Approximate rhyme

    • B. 

      Internal rhyme

    • C. 

      Rhyme

    • D. 

      Consonance

  • 16. 
    Connotation means....
    • A. 

      The dictionary meaning of a word

    • B. 

      The feeling you get from a word

    • C. 

      The ending of a word

    • D. 

      The word itself

  • 17. 
    The repetition of consonant sounds at the beginning of words within the same line of a poem.
    • A. 

      Metaphor

    • B. 

      Allusion

    • C. 

      Alliteration

    • D. 

      Rhyme

  • 18. 
    The repetition of vowel sounds witin the same line of a poem.
    • A. 

      Assonance

    • B. 

      Extended Metaphor

    • C. 

      Imagery

    • D. 

      Meter

  • 19. 
    What is a strong definition for the literary term MOOD?
    • A. 

      The tone of the poem

    • B. 

      The atmosphere or feelings the author creates for the reader

    • C. 

      Hopeful or sad, etc.

    • D. 

      Giving the central idea or theme of a poem

  • 20. 
    A group of lines in a poem (like a paragraph in prose) that contain the same thematic idea, meter, or rhyme pattern.
    • A. 

      Verbal Irony

    • B. 

      Symbol

    • C. 

      Stanza

    • D. 

      Blank Verse

  • 21. 
    What is a couplet?
    • A. 

      Two lines in a poem that have the same rhythm

    • B. 

      Two poems that are very similar in regards to style and theme

    • C. 

      Two lines in a poem that rhyme and make a unit

    • D. 

      Two lines in a poem that form a meter

  • 22. 
    What does the term SYMBOL mean in literature?
    • A. 

      When you give a sign

    • B. 

      Symbolism

    • C. 

      A person, place, object, or action that stands for something BEYOND itself.

    • D. 

      A response that gives reason for the theme of a poem

  • 23. 
    What does SPEAKER of a poem mean?
    • A. 

      The person reading the poem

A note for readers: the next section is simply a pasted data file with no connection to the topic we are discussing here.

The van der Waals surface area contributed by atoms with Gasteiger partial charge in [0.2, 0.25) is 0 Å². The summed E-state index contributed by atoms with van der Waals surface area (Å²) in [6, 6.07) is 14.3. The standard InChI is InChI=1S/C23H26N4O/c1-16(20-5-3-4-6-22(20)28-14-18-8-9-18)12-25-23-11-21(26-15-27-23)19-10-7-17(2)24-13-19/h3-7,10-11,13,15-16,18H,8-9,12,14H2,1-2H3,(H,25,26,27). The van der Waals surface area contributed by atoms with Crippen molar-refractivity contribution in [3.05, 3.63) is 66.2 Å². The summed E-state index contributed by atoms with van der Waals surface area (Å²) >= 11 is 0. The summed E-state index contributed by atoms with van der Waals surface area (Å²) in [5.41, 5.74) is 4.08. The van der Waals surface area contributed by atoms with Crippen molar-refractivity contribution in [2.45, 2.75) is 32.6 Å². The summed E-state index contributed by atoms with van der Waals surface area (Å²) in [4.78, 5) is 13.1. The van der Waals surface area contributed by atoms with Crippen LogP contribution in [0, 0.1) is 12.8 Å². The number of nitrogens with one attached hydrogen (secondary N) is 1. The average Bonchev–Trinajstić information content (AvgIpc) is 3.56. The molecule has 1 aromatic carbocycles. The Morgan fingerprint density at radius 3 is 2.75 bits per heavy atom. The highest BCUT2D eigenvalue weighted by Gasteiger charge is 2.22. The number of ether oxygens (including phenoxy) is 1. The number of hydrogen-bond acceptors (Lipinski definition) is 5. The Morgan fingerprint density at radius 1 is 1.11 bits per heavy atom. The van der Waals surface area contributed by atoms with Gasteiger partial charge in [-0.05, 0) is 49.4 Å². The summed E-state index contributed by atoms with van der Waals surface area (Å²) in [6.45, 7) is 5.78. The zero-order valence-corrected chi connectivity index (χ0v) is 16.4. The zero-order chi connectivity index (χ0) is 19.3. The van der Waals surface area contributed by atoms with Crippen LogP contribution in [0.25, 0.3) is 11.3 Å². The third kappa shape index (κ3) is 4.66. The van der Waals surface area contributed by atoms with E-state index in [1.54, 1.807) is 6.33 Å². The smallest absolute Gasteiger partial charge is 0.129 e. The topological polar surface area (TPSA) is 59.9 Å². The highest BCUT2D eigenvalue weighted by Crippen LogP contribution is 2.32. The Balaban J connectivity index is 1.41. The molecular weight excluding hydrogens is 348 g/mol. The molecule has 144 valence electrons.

• B. 

      The author

    • C. 

      The person giving a speech about a poem and its theme

    • D. 

      The voice - or narrator - that talks to the reader in a poem (does not have to be the author)

  • 24. 
    City Autumn By Joseph Moncure March The air breathes frost. A thin wind beats Old dust and papers down gray streets And blows brown leaves with curled‐up edges At frightened sparrows on window ledges. A snowflake falls like an errant feather: A vagabond draws his cloak together, And an old man totters past with a cane Wondering if he’ll see spring again. In the above poem, we - as a class - discussed that the poem was written in ______________. 
    • A. 

      Stanzas

    • B. 

      Couplets

    • C. 

      Figurative language

    • D. 

      Meters

  • 25. 
    A person or object that represents (or stands for) another object and/or idea.
    • A. 

      Imagery

    • B. 

      Symbol

    • C. 

      Internal Rhyme

    • D. 

      Couplet

  • 26. 
    Driftwood   by Paul McCormick I found it washed up on the shore, Bleached and stained by sea and sun. I wondered where it had grown before, And how its life had come undone. The ebb and flow have worn it smooth And graceful like a swan's curved neck.  This ancient branch tossed to the dunes, Cast here like some strange shipwreck. In the above poem ---what two things are being compared in stanza 2?
    • A. 

      A dune and a branch

    • B. 

      A swan and a branch

    • C. 

      A dune and a swan

    • D. 

      A shore and a shipwreck

  • 27. 
    Driftwood   by Paul McCormick I found it washed up on the shore, Bleached and stained by sea and sun. I wondered where it had grown before, And how its life had come undone. The ebb and flow have worn it smooth And graceful like a swan's curved neck.  This ancient branch tossed to the dunes, Cast here like some strange shipwreck. In the above poem ---what is the RHYME SCHEME?
    • A. 

      Abab abab

    • B. 

      Abab cdef

    • C. 

      Abab cdcd

    • D. 

      Abcd efgh

  • 28.